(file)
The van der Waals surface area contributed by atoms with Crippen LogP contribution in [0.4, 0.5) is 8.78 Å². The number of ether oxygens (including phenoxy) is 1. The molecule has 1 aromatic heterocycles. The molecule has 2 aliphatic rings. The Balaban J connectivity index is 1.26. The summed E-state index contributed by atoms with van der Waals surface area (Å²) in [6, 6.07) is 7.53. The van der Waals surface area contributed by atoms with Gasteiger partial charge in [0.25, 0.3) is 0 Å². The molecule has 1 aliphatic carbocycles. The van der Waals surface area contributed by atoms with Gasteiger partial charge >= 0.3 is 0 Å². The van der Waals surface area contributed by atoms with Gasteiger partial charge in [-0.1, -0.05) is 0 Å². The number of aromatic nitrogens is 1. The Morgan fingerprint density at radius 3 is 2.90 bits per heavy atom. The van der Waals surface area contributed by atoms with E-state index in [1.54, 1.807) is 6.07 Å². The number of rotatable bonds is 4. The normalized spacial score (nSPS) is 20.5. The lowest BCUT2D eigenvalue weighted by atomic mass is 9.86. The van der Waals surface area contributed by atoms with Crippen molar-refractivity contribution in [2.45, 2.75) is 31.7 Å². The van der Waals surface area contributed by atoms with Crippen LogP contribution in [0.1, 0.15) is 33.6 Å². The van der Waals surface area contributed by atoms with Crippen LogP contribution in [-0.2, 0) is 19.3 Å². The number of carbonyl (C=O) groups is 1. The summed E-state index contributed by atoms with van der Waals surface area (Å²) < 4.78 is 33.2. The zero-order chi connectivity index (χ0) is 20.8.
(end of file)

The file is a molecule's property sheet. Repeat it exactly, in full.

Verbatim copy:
The van der Waals surface area contributed by atoms with Crippen LogP contribution in [0.4, 0.5) is 8.78 Å². The number of ether oxygens (including phenoxy) is 1. The molecule has 1 aromatic heterocycles. The molecule has 2 aliphatic rings. The Balaban J connectivity index is 1.26. The summed E-state index contributed by atoms with van der Waals surface area (Å²) in [6, 6.07) is 7.53. The van der Waals surface area contributed by atoms with Gasteiger partial charge in [0.25, 0.3) is 0 Å². The molecule has 1 aliphatic carbocycles. The van der Waals surface area contributed by atoms with Gasteiger partial charge >= 0.3 is 0 Å². The van der Waals surface area contributed by atoms with Gasteiger partial charge in [-0.1, -0.05) is 0 Å². The number of aromatic nitrogens is 1. The Morgan fingerprint density at radius 3 is 2.90 bits per heavy atom. The van der Waals surface area contributed by atoms with E-state index in [1.54, 1.807) is 6.07 Å². The number of rotatable bonds is 4. The normalized spacial score (nSPS) is 20.5. The lowest BCUT2D eigenvalue weighted by atomic mass is 9.86. The van der Waals surface area contributed by atoms with Crippen molar-refractivity contribution in [2.45, 2.75) is 31.7 Å². The van der Waals surface area contributed by atoms with Crippen LogP contribution in [0.1, 0.15) is 33.6 Å². The van der Waals surface area contributed by atoms with Crippen LogP contribution in [-0.2, 0) is 19.3 Å². The number of carbonyl (C=O) groups is 1. The summed E-state index contributed by atoms with van der Waals surface area (Å²) < 4.78 is 33.2. The zero-order chi connectivity index (χ0) is 20.8.